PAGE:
I love it when history, architecture and cuisine coincide. Apparently, so do studio artists Pat and Carol Schuchard. The couple spent a year and $1.5 million to bring Bevo Mill back to life, giving the German restaurant both a new look and a new name: Das Bevo.
It’s fitting that they reopened the South City icon in May since this year marks the 100th anniversary of the windmill built by August Busch, Sr. as a rest stop between Anheuser-Busch brewery and his home at Grant’s Farm. He even had a place to stay in the turret of the mill, where he could watch the blades rotate pass the windows. The Schuchards intend to turn the space into three hotel room for overnight guests.
As Cyndy and I walked across the spacious parking lot for a late lunch, we paused to visit with a busload of visitors, who had just eaten and were eager to recommend various dishes. I also met the chef who, of course, said everything was good, we couldn’t go wrong.
The Look of An Alpine Lodge
We wandered about the vaulted-ceilinged dining hall, that has the communal feel of Munich’s Hofbrauhaus. The mantel of the massive, rock fireplace would be perfectly at home in an Alpine lodge. Over the mantel was a row of old beer steins and a lovely, carved quote from Oliver Goldsmith’s “The Traveller”—“Bless be the spot, where cheerful guests return to pause from toil, and trim the evening fire.”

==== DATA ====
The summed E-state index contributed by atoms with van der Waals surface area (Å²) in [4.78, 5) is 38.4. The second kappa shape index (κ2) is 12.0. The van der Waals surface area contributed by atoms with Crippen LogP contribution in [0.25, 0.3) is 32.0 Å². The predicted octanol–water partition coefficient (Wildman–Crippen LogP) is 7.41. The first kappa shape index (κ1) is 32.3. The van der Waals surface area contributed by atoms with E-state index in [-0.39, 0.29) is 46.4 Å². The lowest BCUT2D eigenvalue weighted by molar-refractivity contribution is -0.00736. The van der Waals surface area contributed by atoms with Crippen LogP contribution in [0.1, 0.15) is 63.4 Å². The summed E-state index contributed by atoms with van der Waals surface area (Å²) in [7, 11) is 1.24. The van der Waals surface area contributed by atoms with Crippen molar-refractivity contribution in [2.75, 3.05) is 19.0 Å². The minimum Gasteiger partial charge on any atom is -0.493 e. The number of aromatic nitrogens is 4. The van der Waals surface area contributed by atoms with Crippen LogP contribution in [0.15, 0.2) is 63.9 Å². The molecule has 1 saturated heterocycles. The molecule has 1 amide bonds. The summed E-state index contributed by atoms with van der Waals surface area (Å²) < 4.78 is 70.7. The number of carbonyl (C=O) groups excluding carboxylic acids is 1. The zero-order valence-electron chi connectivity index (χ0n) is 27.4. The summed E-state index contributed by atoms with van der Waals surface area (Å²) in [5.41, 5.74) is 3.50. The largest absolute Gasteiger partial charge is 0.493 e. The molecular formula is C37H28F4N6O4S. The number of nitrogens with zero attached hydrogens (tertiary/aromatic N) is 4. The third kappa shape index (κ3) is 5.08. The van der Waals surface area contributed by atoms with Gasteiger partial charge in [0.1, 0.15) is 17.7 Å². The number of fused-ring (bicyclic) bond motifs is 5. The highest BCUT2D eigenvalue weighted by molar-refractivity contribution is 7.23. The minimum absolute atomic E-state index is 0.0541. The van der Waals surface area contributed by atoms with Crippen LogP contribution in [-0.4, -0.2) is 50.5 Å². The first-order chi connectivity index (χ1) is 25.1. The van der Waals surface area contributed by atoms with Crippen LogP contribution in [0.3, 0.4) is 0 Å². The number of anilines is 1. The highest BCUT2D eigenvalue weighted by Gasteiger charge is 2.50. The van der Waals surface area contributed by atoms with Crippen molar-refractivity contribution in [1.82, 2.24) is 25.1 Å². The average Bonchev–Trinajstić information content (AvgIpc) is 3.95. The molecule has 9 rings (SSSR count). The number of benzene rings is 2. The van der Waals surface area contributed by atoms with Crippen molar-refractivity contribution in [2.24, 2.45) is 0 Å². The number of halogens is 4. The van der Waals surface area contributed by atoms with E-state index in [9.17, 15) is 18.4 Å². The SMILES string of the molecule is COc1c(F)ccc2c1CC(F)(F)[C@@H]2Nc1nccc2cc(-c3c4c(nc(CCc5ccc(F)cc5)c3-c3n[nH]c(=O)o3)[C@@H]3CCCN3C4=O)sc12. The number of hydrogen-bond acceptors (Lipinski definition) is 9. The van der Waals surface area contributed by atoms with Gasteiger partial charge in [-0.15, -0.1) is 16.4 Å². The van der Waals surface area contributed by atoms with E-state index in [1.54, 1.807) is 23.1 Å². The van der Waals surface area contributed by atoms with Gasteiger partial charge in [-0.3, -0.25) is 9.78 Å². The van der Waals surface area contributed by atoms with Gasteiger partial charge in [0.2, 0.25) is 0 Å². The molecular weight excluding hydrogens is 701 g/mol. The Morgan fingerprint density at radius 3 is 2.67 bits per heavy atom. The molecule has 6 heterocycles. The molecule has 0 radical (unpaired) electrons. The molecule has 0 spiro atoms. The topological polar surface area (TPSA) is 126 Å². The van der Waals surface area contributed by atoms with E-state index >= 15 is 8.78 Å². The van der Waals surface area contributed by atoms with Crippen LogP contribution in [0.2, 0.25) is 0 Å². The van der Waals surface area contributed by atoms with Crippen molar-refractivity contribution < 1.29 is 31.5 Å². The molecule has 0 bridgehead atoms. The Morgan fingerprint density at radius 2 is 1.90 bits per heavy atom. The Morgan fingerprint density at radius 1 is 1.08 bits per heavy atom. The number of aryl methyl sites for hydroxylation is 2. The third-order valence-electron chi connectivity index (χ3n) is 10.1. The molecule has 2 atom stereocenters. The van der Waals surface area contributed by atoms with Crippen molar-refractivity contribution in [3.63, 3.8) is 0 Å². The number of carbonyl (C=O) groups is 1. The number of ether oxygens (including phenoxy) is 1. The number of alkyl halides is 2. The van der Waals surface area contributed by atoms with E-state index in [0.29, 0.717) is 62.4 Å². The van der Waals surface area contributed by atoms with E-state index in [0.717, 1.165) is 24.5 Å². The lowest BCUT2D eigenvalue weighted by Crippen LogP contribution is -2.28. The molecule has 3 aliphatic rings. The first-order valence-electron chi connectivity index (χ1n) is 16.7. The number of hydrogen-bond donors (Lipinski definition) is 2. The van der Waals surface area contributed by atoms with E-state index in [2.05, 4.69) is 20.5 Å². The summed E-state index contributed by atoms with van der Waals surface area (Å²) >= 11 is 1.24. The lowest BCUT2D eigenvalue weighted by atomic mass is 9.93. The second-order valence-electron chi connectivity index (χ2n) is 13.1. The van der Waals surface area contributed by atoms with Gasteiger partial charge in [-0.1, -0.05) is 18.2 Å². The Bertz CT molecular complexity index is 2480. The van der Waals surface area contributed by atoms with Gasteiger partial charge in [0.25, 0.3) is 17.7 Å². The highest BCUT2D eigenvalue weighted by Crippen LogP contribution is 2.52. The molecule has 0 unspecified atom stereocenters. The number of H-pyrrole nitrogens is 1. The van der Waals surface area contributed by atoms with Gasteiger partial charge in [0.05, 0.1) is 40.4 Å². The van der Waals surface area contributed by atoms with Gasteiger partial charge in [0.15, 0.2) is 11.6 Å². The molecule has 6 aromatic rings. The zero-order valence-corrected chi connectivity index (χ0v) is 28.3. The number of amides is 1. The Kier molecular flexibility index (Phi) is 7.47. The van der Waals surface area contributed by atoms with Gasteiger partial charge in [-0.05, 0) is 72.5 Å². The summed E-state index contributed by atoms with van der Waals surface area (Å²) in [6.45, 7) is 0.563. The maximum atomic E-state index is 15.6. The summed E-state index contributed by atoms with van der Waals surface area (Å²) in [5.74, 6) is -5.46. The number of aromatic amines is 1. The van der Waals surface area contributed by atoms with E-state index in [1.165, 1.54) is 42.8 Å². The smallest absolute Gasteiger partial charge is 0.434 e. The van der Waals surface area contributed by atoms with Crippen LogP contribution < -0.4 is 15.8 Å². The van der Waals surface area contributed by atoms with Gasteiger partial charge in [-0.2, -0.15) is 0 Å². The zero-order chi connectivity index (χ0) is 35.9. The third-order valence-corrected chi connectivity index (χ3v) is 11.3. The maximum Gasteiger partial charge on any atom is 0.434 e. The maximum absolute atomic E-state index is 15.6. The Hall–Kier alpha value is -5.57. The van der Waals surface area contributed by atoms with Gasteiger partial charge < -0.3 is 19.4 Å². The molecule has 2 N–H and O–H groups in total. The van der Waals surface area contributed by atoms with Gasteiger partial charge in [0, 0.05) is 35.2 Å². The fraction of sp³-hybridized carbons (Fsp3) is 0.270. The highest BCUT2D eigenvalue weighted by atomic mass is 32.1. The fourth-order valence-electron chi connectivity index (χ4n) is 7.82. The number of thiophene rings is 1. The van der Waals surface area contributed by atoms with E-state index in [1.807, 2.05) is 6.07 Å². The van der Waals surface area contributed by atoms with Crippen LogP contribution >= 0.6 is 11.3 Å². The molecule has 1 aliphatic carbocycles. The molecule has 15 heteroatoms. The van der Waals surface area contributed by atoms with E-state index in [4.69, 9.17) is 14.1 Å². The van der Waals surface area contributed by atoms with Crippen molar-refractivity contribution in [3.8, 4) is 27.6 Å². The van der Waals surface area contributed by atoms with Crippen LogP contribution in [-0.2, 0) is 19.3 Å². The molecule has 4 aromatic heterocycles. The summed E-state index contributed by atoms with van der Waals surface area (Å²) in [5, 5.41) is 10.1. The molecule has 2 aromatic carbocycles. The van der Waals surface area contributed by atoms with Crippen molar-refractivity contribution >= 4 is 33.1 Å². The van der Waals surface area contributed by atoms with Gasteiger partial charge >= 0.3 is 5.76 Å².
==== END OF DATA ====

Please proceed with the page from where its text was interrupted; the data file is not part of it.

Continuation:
While undergoing renovation, the basement area was stripped of it’s paneling to reveal tile walls and another fireplace. The area now known as Das Bevo Underground is used for musical events, weddings and business meetings.
During the days leading up to Prohibition, the place served only beer, light wines, soft drinks and Bevo (a non-alcoholic beer). A 1917 advertisement indicated that the restaurant specialized “in dishes obtainable no place else in St. Louis.” I’m unsure just what that meant. But the ad went on to explain that they served meat and fowl barbecued in view of the diners.
Schnitzel, Sausage, Salads and More
The menu is modest, but items are well selected and include burgers, salads, schnitzel, and sausages. When I eyed the pork schnitzel, our server described it as a fried cutlet on deli rye topped with Gruyere, covered in beer-sausage gravy alongside sauerkraut and coleslaw.
That seemed a bit much for lunch, so I went with the advice of several chatty customers, who recommended the German Board. The item came with bratwurst atop sauerkraut on a wooden board alongside a tasty pretzel, spicy beer mustard, and a potato salad, that includes bacon, shallots, scallions, and a warm vinaigrette.
Don’t Miss the Warm, Fresh Pretzels!
Now I’m not a big pretzel fan, but this one got my attention. The creator Ann Cronin is even mentioned on the menu, as well she should be. She makes the pretzels daily in the “belly of the Bevo,” (the basement) and often sells them at local farmers’ markets.
Das Bevo radiates the warm feeling of a bygone era in the historic Bevo Mill neighborhood. With a charming facelift and enhanced menu, Das Bevo is once again brightening the St. Louis culinary scene.